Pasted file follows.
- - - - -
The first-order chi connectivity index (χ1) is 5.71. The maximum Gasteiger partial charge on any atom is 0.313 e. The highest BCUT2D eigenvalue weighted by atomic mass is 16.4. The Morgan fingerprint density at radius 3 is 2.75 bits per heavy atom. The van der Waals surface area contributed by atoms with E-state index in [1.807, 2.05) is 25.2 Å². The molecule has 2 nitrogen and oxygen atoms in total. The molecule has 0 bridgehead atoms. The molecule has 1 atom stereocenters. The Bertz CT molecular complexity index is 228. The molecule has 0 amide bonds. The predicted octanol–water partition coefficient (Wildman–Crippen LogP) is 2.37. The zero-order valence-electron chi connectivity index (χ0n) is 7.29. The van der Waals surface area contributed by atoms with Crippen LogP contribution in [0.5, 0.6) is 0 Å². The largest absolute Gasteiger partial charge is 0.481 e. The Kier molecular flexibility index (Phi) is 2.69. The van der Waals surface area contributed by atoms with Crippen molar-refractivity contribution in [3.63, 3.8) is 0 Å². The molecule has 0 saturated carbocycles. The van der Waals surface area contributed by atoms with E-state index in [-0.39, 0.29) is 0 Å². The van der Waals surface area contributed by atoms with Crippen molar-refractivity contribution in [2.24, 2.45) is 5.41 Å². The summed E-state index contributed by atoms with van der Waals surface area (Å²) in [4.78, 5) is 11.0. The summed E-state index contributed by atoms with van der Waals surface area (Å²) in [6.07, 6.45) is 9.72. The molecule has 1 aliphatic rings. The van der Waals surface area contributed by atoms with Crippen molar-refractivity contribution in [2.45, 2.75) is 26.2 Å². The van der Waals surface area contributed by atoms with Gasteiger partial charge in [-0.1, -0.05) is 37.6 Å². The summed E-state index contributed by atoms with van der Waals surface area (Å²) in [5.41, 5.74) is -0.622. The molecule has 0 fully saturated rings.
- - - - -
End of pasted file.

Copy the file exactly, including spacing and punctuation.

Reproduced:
The first-order chi connectivity index (χ1) is 5.71. The maximum Gasteiger partial charge on any atom is 0.313 e. The highest BCUT2D eigenvalue weighted by atomic mass is 16.4. The Morgan fingerprint density at radius 3 is 2.75 bits per heavy atom. The van der Waals surface area contributed by atoms with E-state index in [1.807, 2.05) is 25.2 Å². The molecule has 2 nitrogen and oxygen atoms in total. The molecule has 0 bridgehead atoms. The molecule has 1 atom stereocenters. The Bertz CT molecular complexity index is 228. The molecule has 0 amide bonds. The predicted octanol–water partition coefficient (Wildman–Crippen LogP) is 2.37. The zero-order valence-electron chi connectivity index (χ0n) is 7.29. The van der Waals surface area contributed by atoms with Crippen LogP contribution in [0.5, 0.6) is 0 Å². The largest absolute Gasteiger partial charge is 0.481 e. The Kier molecular flexibility index (Phi) is 2.69. The van der Waals surface area contributed by atoms with Crippen molar-refractivity contribution in [3.63, 3.8) is 0 Å². The molecule has 0 saturated carbocycles. The van der Waals surface area contributed by atoms with E-state index in [-0.39, 0.29) is 0 Å². The van der Waals surface area contributed by atoms with Crippen molar-refractivity contribution in [2.24, 2.45) is 5.41 Å². The summed E-state index contributed by atoms with van der Waals surface area (Å²) in [4.78, 5) is 11.0. The summed E-state index contributed by atoms with van der Waals surface area (Å²) in [6.07, 6.45) is 9.72. The molecule has 1 aliphatic rings. The van der Waals surface area contributed by atoms with Crippen molar-refractivity contribution in [2.45, 2.75) is 26.2 Å². The van der Waals surface area contributed by atoms with Gasteiger partial charge in [-0.1, -0.05) is 37.6 Å². The summed E-state index contributed by atoms with van der Waals surface area (Å²) in [5.41, 5.74) is -0.622. The molecule has 0 fully saturated rings.